At Cato@Liberty, Jim Harper comments upon
an illuminating phrase uttered on Meet the Press by one Erin
Burnett: that the Madoff
scandal demonstrated that "we need a real regulator." His spot-on reply:
Ms. Burnett, the SEC that failed to prevent this is a real regulator.At the Technology Liberation Front, Tim Lee expands on that notion:
When regulators fail to address a problem ahead of time, when they regulate inefficiently, when they hand their rulemaking organs to the industries they are supposed to oversee, those are all the actions of real regulators. That's what you get with real regulation.
What Burnett meant when she called for a "real" regulator, of course, was "the regulator I can imagine." The regulators people imagine are foresighted, interested only in the public good, they're resistant to lobbying, and they run efficient organizations. But these characteristics are simply imaginary.
Ponzi schemes and dishonest bookkeeping are already illegal. Had the SEC been so motivated, it had all the authority it needed to investigate Madoff's books, discover the problems, and shut his firm down. In a rational world, this would be taken as a cautionary tale about the dangers of assuming that regulators will be vigilant, competent, or interested in defending the interests of the general public rather than those with political clout. Instead, we live in a bizarro world in which people believe that the SEC's failure to do its job is an illustration of the need to give agencies like the SEC more power.Some "enlightened" individuals love to poke fun at the religious (the "oogedy-boogedy" folks, in the words of Kathleen Parker), but are totally blind in their devotion to their secular theology of the State. When three tons of money goes down a government rathole to no effect, their only conclusion is that—gosh, if only it had been four tons.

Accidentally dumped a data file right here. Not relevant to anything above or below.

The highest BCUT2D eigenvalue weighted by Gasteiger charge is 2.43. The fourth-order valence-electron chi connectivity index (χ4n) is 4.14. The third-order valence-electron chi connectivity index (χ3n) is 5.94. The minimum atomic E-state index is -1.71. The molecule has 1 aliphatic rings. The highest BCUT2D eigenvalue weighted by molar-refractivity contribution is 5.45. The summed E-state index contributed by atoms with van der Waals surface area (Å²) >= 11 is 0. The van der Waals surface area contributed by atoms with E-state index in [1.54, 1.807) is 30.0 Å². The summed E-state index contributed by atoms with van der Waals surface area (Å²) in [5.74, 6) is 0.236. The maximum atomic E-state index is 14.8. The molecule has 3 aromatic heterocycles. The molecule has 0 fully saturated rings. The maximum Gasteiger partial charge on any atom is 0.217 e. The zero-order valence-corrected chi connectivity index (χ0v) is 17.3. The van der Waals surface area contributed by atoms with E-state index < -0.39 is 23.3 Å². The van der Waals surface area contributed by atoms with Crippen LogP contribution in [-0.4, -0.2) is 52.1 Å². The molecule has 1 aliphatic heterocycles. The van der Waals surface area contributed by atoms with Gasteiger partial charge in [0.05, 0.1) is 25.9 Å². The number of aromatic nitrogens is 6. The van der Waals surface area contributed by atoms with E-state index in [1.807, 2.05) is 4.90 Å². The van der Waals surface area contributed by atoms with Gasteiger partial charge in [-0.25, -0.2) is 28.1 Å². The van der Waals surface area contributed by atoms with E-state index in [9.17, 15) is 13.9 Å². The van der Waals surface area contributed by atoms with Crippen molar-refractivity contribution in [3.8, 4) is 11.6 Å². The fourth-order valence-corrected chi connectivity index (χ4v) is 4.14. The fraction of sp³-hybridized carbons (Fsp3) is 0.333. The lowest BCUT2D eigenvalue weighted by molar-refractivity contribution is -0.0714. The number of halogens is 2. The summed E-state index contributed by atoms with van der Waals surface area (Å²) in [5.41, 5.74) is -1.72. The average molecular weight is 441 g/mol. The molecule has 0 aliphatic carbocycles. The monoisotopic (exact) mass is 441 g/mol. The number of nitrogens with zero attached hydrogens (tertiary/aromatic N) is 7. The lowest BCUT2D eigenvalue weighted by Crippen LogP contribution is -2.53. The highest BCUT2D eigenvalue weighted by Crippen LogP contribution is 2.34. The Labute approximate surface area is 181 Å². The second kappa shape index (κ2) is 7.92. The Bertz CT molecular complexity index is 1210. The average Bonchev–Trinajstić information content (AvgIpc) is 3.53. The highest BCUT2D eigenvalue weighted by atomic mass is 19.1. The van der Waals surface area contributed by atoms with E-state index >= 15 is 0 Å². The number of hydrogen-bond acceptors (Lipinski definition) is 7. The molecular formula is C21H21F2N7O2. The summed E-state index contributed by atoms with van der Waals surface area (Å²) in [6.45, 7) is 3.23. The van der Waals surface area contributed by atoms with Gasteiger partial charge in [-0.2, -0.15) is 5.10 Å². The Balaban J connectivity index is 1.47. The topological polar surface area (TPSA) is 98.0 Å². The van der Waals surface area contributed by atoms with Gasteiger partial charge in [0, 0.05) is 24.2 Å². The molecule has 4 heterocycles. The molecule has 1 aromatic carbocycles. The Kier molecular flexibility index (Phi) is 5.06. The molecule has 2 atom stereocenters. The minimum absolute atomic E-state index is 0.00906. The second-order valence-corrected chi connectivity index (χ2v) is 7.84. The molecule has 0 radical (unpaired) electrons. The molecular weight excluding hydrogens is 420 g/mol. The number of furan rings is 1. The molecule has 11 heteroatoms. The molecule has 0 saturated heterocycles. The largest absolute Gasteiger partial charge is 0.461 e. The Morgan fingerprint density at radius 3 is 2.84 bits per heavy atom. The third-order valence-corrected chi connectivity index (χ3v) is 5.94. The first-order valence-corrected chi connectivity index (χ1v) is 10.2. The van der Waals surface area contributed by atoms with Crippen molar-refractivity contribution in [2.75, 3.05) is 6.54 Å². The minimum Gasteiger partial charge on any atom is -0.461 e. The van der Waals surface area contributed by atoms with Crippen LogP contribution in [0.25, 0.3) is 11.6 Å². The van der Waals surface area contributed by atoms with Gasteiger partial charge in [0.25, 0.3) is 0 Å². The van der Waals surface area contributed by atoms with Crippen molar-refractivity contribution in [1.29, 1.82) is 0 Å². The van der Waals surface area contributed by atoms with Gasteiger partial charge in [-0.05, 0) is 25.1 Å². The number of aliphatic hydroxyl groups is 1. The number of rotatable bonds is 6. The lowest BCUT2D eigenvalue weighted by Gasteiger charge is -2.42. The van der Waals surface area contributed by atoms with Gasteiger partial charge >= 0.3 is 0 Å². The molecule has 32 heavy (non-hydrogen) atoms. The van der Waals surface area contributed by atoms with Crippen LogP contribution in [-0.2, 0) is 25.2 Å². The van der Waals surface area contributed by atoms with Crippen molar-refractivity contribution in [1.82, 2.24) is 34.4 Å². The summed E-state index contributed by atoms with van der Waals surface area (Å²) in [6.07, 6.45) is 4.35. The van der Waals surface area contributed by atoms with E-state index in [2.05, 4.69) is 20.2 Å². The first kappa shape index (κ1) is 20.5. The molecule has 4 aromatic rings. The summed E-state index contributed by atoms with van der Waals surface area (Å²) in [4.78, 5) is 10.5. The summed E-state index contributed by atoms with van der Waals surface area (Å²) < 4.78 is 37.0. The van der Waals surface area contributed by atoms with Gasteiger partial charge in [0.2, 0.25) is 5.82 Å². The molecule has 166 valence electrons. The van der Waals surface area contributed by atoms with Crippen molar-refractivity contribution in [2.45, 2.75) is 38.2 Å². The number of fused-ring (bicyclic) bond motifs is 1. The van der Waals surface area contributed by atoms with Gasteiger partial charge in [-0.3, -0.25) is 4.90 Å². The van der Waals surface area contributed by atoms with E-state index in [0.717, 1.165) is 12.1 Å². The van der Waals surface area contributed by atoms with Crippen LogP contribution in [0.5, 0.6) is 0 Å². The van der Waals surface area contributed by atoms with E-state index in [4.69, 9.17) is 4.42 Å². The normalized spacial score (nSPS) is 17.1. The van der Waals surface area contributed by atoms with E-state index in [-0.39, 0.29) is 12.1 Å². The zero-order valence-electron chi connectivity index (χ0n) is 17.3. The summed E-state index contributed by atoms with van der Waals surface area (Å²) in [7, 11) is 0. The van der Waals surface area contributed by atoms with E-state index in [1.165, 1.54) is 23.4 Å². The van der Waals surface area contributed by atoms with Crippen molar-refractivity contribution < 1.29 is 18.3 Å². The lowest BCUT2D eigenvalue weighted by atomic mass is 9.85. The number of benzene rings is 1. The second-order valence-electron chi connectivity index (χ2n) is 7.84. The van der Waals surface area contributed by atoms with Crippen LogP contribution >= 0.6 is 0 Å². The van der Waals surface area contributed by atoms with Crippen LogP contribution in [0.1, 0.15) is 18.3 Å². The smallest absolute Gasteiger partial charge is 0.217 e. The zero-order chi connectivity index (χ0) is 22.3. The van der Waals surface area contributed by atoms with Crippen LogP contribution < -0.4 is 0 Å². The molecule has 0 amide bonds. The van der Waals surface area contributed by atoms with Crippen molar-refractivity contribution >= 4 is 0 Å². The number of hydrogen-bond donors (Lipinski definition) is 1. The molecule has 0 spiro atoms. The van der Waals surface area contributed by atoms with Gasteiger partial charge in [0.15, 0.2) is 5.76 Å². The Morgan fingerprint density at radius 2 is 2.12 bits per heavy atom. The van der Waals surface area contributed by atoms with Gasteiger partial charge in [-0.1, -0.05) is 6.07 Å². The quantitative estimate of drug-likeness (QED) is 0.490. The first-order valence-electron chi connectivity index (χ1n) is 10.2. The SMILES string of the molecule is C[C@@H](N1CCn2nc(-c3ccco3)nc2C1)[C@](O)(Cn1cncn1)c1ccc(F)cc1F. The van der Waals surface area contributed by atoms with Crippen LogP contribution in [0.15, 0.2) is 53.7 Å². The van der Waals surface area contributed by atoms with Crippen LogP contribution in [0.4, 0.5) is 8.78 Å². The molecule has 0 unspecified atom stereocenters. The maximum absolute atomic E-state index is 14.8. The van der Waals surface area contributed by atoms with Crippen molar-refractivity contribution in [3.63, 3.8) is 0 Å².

Also at Cato, David Boaz notes
the strange language that allows people to call the proposed Obama
cabinet picks as "centrist".
That's what you would expect from a bunch of statist ideologues who have been waiting years or decades for an election and a crisis that would allow them to fasten on American society their own plan for how energy, transportation, health care, education, and the economy should work. That's not centrist, it's a collectivist vision hammered out by Ivy Leaguers and activists over the past couple of decades. In its more idealistic formulation, it's based on the premise that smart people know what the people need better than the people themselves do, and that command and control work better than markets and individual choice. In its more practical application, it's interest-group rent-seeking dressed in the trappings of public interest.People who prefer limited government and free markets are going to be in for a rough stretch.
However, here's a bright spot: in Newsweek, Larry Lessig calls for a "reboot" of
the Federal Communications Commission. By which he means…
The solution here is not tinkering. You can't fix DNA. You have to bury it. President Obama should get Congress to shut down the FCC and similar vestigial regulators, which put stability and special interests above the public good. In their place, Congress should create something we could call the Innovation Environment Protection Agency (iEPA), charged with a simple founding mission: "minimal intervention to maximize innovation." The iEPA's core purpose would be to protect innovation from its two historical enemies--excessive government favors, and excessive private monopoly power.This is such an insanely great idea, I'd guess it has no chance of happening. But it's nice to see a prominent person advocating it in a prominent publication. (Via Volokh.)
If you'd like some more libertarian wishful thinking—and don't we
all need some?—John H. Richardson at Esquire examines
the chances that Obama might decriminalize or even legalize marijuana.
His utterances and signals have so far been mixed.
Think you're too old to be beguiled
by toys? You might want to check out Cracked's guide
to modern versions of classic kids' toys. Or, as they put it, "8
Old School Toys That Got Badass Makeovers." Whoa. ("Honey, is it too late
to revise my Christmas list?")